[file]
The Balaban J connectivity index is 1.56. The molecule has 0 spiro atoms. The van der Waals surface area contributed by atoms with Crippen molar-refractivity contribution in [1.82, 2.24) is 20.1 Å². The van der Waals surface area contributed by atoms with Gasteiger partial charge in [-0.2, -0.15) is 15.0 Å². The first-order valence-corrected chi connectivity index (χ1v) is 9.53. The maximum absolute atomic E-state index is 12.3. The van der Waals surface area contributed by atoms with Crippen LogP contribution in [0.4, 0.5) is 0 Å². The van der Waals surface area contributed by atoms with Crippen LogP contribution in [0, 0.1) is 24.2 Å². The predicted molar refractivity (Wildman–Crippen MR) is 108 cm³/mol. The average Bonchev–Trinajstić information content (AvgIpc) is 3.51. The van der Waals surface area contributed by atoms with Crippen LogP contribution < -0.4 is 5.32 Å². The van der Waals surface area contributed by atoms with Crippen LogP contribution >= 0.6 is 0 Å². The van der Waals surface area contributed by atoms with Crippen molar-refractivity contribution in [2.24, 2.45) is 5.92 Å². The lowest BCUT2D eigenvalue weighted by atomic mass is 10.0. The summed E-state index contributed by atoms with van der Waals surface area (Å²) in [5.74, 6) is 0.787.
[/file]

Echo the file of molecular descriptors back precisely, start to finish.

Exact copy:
The Balaban J connectivity index is 1.56. The molecule has 0 spiro atoms. The van der Waals surface area contributed by atoms with Crippen molar-refractivity contribution in [1.82, 2.24) is 20.1 Å². The van der Waals surface area contributed by atoms with Gasteiger partial charge in [-0.2, -0.15) is 15.0 Å². The first-order valence-corrected chi connectivity index (χ1v) is 9.53. The maximum absolute atomic E-state index is 12.3. The van der Waals surface area contributed by atoms with Crippen LogP contribution in [0.4, 0.5) is 0 Å². The van der Waals surface area contributed by atoms with Crippen LogP contribution in [0, 0.1) is 24.2 Å². The predicted molar refractivity (Wildman–Crippen MR) is 108 cm³/mol. The average Bonchev–Trinajstić information content (AvgIpc) is 3.51. The van der Waals surface area contributed by atoms with Crippen LogP contribution < -0.4 is 5.32 Å². The van der Waals surface area contributed by atoms with Crippen LogP contribution >= 0.6 is 0 Å². The van der Waals surface area contributed by atoms with Crippen molar-refractivity contribution in [2.24, 2.45) is 5.92 Å². The lowest BCUT2D eigenvalue weighted by atomic mass is 10.0. The summed E-state index contributed by atoms with van der Waals surface area (Å²) in [5.74, 6) is 0.787.